HTC’s Desire 530 is just about as inexpensive as a smartphone in the U.S. can get. T-Mobile is selling it for $159 at full price, with HTC selling an unlocked version compatible with AT&T and T-Mobile for $20 more.
It’s a good looking phone, carrying over the same basic design found in previous Desire devices. Only now, the 530 features a white shell that appears to have been “splashed” with specs of orange and grey paint.
If you’re the kind to look over specifications before making a purchase, you’re likely to come away unimpressed—the same conclusion I’ve come to after testing the T-Mobile variant of the phone for the past week.
Setting proper expectations
It’s almost more difficult to point out weaknesses and gripe about a sub-$200 phone than a flagship caliber device due to the constantly present qualifier of “but it only costs $160.”
Even still, expectations going into reviewing a phone like the Desire 530 are relatively low. It’s a budget friendly device that’s not going to blow you away, yet it should provide enough performance for the casual user. And it does succeed in that regard… barely.
Equipped with a Qualcomm Snapdragon 210 processor, 1.5GB of memory, and 16GB of internal storage, the Desire 530 is slow. There’s no other way to say it.
Its sluggish performance is noticeable from the start. The rather mundane task of setting up a device for the first time took longer than usual, with app installation being the main sticking point. I watched as some app updates, such as Gmail, took upwards of 5 minutes to install. And that’s after it was downloaded.
No matter the task, there’s a delay between tapping on the screen or navigation button and the action being completed on screen. Be it opening Chrome, waiting for the keyboard to show up after tapping on a text field, or opening the Settings app. Everything takes just a bit longer than it should.
I hate to harp on using Pokemon Go as a test parameter, but let me just say the Desire 530 couldn’t run AR mode. Almost immediately after pulling up the AR interface, an alert asked me to turn AR mode off to continue playing. Leaving AR mode enabled, despite the prompt, showed a Pokeball and a shadow off in the distance. I couldn’t find the Pokemon on the screen, no matter where I turned or looked with the phone.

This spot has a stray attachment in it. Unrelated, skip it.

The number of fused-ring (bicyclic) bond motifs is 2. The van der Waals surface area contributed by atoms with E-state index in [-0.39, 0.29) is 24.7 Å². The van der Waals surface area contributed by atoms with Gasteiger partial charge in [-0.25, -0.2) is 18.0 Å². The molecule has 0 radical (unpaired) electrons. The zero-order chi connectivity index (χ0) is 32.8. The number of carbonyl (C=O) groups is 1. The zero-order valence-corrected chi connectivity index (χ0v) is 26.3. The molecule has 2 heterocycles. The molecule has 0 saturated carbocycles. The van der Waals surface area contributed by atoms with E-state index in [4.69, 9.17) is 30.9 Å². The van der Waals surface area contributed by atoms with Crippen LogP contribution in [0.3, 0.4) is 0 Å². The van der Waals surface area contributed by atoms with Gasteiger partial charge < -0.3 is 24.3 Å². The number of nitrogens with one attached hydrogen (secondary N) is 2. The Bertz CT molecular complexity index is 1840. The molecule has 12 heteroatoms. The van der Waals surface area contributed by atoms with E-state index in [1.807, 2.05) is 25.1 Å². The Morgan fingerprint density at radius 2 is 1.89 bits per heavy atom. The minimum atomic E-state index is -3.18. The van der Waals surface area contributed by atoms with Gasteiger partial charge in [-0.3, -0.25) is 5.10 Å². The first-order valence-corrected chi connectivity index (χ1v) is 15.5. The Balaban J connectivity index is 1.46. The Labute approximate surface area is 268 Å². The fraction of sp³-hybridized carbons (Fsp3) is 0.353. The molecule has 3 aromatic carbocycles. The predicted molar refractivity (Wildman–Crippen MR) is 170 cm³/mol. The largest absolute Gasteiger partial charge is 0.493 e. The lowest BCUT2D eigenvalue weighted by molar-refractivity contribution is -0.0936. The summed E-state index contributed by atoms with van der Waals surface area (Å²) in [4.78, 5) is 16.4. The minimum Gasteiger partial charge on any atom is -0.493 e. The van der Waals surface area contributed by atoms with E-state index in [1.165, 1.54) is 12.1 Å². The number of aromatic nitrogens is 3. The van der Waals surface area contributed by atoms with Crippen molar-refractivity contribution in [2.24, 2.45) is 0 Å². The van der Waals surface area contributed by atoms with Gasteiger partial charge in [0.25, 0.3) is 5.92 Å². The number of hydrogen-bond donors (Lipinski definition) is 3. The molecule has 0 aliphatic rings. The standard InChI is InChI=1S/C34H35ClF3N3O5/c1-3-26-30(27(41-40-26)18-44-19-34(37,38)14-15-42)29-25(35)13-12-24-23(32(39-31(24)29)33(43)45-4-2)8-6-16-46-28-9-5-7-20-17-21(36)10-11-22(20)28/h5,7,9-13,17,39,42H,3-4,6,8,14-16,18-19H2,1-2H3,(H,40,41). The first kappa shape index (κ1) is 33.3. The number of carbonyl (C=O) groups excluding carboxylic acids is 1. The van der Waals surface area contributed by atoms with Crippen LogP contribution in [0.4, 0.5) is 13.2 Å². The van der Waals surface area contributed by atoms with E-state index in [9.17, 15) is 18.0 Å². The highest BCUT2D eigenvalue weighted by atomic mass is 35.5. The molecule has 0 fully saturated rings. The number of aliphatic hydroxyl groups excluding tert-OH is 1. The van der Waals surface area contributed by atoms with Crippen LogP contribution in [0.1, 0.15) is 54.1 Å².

Further adding to the 530’s performance woes is terrible battery life: it squeezed out just under four hours in the Geekbench battery run-down test. The 530 carries a 2,200 mAh battery (fairly small by today’s standards), but the Moto G4 line is within the same price range and offers a 3,000 mAh battery with results closer to seven hours in the same test.
In other words, be prepared to charge the 530 just after lunch in order to get through an entire day.
Crank the brightness to 10 and leave it there
HTC equipped the Desire 530 with a a 5-inch 1280x720 HD display. At first glance it seems to provide decent performance, but after using it for a week, I grew frustrated with how dull the display is. For the most part, I left auto-brightness off and left its set to full brightness at all times. Even then, the screen was sometimes too dim. Naturally, leaving a device at full brightness is also going to have an impact on battery life, but it’s one of the tradeoffs you are forced to make with the Desire 530.
The Desire 530 features an 8-megapixel rear-facing camera, and a 5-megapixel front-facing camera. I struggled to get consistent performance from either camera, with some shots captured worthy of sharing and saving, while others (like the selfie below) are better off deleted and forgotten about.
Just who should buy this phone?
I could see buying it as a teenagers first phone; one they can use to prove just how responsible they are (or aren’t) and then move up from there. Or for someone who wants a phone first, with the smarts second.
Even at that, there are better phones for just a little more money than the 530. Case in point: the Moto G4 ($199 at Amazon). You get a much better phone for $30 more, and it comes unlocked, ready to work on any wireless network (as opposed to just AT&T and T-Mobile for the unlocked Desire 530).
The only reason I can see someone buying this phone instead of the Moto G4 or G4 Plus boils down to personal style. Comparatively, the Desire 530 offers a bit of flair and style while the G4 line looks rather boring. Granted, you can purchase decorative backs from Motorola to add a bit of color to the phone, but the 530 looks good out of the box.
Outside of that, the Moto G4 and G4 Plus are worth the extra cost. The Desire 530 just doesn’t deliver on performance, whether it’s something as basic as waiting for an email to load or more taxing tasks such as quickly switching between multiple apps. You’re going to find yourself waiting for apps to load, pages to fill in, and eventually it’s going to get annoying.
It’s not an unusable device, but it’s not a pleasurable device to use either, and there are far better options.